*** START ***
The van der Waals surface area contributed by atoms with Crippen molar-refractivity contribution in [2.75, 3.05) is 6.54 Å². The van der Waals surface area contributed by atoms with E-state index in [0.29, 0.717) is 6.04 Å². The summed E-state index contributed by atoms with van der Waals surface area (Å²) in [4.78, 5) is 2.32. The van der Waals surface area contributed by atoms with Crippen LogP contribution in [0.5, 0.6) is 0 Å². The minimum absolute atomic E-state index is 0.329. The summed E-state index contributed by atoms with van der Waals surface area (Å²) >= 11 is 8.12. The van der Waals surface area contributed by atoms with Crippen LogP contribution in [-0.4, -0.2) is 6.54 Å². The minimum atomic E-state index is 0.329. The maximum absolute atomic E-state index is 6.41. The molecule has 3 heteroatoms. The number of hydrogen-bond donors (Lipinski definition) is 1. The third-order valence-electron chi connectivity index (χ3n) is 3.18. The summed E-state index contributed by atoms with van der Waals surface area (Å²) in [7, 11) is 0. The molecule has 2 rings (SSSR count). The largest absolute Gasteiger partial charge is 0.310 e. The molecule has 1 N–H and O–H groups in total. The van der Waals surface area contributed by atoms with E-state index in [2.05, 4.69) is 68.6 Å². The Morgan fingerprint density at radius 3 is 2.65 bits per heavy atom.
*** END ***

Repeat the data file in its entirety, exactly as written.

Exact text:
The van der Waals surface area contributed by atoms with Crippen molar-refractivity contribution in [2.75, 3.05) is 6.54 Å². The van der Waals surface area contributed by atoms with E-state index in [0.29, 0.717) is 6.04 Å². The summed E-state index contributed by atoms with van der Waals surface area (Å²) in [4.78, 5) is 2.32. The van der Waals surface area contributed by atoms with Crippen LogP contribution in [0.5, 0.6) is 0 Å². The minimum absolute atomic E-state index is 0.329. The summed E-state index contributed by atoms with van der Waals surface area (Å²) >= 11 is 8.12. The van der Waals surface area contributed by atoms with Crippen LogP contribution in [-0.4, -0.2) is 6.54 Å². The minimum atomic E-state index is 0.329. The maximum absolute atomic E-state index is 6.41. The molecule has 3 heteroatoms. The number of hydrogen-bond donors (Lipinski definition) is 1. The third-order valence-electron chi connectivity index (χ3n) is 3.18. The summed E-state index contributed by atoms with van der Waals surface area (Å²) in [7, 11) is 0. The molecule has 2 rings (SSSR count). The largest absolute Gasteiger partial charge is 0.310 e. The molecule has 1 N–H and O–H groups in total. The van der Waals surface area contributed by atoms with E-state index in [2.05, 4.69) is 68.6 Å². The Morgan fingerprint density at radius 3 is 2.65 bits per heavy atom.